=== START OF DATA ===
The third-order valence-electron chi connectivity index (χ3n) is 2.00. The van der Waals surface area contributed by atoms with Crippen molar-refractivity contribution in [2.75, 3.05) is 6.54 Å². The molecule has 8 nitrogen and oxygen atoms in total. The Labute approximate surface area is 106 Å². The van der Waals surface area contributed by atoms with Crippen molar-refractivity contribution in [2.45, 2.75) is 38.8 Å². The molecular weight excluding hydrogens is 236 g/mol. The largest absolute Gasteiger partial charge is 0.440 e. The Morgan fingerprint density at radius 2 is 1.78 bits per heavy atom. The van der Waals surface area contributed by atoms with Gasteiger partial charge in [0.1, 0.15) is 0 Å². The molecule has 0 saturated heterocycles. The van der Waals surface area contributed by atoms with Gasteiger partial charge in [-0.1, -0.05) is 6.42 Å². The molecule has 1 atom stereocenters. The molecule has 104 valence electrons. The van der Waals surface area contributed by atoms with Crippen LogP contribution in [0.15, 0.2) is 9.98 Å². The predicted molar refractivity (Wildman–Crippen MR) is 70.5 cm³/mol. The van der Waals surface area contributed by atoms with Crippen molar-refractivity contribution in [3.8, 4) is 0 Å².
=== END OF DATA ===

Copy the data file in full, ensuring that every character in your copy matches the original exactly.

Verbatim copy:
The third-order valence-electron chi connectivity index (χ3n) is 2.00. The van der Waals surface area contributed by atoms with Crippen molar-refractivity contribution in [2.75, 3.05) is 6.54 Å². The molecule has 8 nitrogen and oxygen atoms in total. The Labute approximate surface area is 106 Å². The van der Waals surface area contributed by atoms with Crippen molar-refractivity contribution in [2.45, 2.75) is 38.8 Å². The molecular weight excluding hydrogens is 236 g/mol. The largest absolute Gasteiger partial charge is 0.440 e. The Morgan fingerprint density at radius 2 is 1.78 bits per heavy atom. The van der Waals surface area contributed by atoms with Gasteiger partial charge in [0.1, 0.15) is 0 Å². The molecule has 0 saturated heterocycles. The van der Waals surface area contributed by atoms with Gasteiger partial charge in [-0.1, -0.05) is 6.42 Å². The molecule has 1 atom stereocenters. The molecule has 104 valence electrons. The van der Waals surface area contributed by atoms with Crippen LogP contribution in [0.15, 0.2) is 9.98 Å². The predicted molar refractivity (Wildman–Crippen MR) is 70.5 cm³/mol. The van der Waals surface area contributed by atoms with Crippen molar-refractivity contribution in [3.8, 4) is 0 Å².